The Coughing Pigeon duo, Jon and George, take time out to chat about the show and their musical lives.
Tell us about the show.
It’s called Coughing Pigeon. The name is a mixture of George’s ‘Coughing Fit’ persona and my (Jon’s) Pigeonhole night. We are both committed to playing music from a genuinely wide range of genres. The word ‘eclectic’ is used rather too much and when we talk about ‘sounds from across the spectrum’ we genuinely mean it. In any two hour show you will be guaranteed to hear music from across the world and a whole range of styles. Any given show may have a slant more towards one or two particular styles but that can depend on what we are listening to at the time or what has just been released. We will then try to rectify that in the next show.
We try to keep the talking to a minimum. We are both fairly self-deprecating and we don’t engage in two-way conversations on air. We try to be informative about the music so that people enjoy it and may then go and track it down – just as we do when listening to other people’s shows. So you might hear some anecdotes about the music but it’s rarely more than a minute before the next tune comes along.
We divide the show into four half hour sections and do 30 minutes each. We rotate the order each week.
How did you get involved with Brum Radio?
By pestering over a long period! We are both committed to Birmingham and, in a non-arrogant way, felt that a station that was aiming to be the alternative sound of Birmingham, really should have us on it! We met Brum Radio, talked through ideas and things that we were involved with and went from there.
What was your approach when first putting the show together?
We had DJ’ed together and knew of the areas where we had great similarities and records that we both loved and also those areas that one of us may have more knowledge than the other. I know dub fairly well whereas George doesn’t, but George has fairly encyclopaedic knowledge of post-punk and industrial, for example! The show always starts quite slowly and ends pretty up-tempo. It changes direction in between those two end points. We wanted to create something that was genuinely different to what was currently on offer. We also wanted to create relatively timeless shows that are up on Mixcloud that people may go back and listen to again without it feeling outdated. We do refer to events that we are involved in and also other gigs involving bands that we like. We try to play between 26 and 30 tracks per show. That requires us to think carefully about how many longer pieces we play in a show as we want to ensure that we are covering a broad range.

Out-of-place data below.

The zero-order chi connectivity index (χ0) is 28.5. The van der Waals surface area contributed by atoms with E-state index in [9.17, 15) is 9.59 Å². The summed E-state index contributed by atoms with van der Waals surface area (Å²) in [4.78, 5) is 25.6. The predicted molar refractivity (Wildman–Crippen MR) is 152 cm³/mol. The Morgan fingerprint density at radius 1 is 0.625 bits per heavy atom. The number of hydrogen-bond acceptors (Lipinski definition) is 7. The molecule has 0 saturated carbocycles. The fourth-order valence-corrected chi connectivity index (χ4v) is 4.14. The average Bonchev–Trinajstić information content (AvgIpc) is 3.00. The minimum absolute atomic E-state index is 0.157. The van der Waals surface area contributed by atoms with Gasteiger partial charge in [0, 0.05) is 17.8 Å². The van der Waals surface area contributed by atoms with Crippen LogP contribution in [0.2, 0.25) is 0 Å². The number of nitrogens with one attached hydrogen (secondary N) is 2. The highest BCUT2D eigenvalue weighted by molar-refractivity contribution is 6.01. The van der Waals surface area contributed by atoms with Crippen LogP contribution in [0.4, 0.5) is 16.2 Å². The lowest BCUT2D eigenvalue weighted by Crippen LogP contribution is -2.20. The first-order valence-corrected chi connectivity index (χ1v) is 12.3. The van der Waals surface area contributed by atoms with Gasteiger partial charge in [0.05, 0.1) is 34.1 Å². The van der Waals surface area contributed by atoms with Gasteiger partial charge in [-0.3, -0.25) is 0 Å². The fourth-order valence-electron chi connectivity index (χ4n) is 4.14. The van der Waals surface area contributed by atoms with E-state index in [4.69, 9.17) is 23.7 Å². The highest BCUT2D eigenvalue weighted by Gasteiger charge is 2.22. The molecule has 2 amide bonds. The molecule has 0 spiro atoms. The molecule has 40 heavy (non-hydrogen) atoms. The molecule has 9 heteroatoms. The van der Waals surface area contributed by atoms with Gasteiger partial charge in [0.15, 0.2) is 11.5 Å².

What do you look for in the music you play?
It has to move me – either in the head, the heart, the hips or the feet! I love music that has an ‘outsider’ quality to it and isn’t necessarily straight line. Certain lyrics can put me off tracks and certain musical patterns can ruin great vocals! Why people like certain types of music is very much a personal, often irrational and subjective issue. I tend to have certain physical and emotional responses to music that I like the most! We both feel that if people were exposed to a wider range of music, they would find things that they love – just like we do. The problem with ‘playlists’ on certain larger stations and streaming services is that they can be controlled very heavily by people who either have influence or have been unduly influenced. We also think there are issues with stations or publications being too influenced by major labels or large indies and try and find our own way through the musical maze. There is one significant online publication in the “indie” world which actually has account managers rather than staff writers, for example! This restricts choice and results in some artists – be it bands or DJ’s – earning huge amounts of money and having a disproportionate effect on our culture.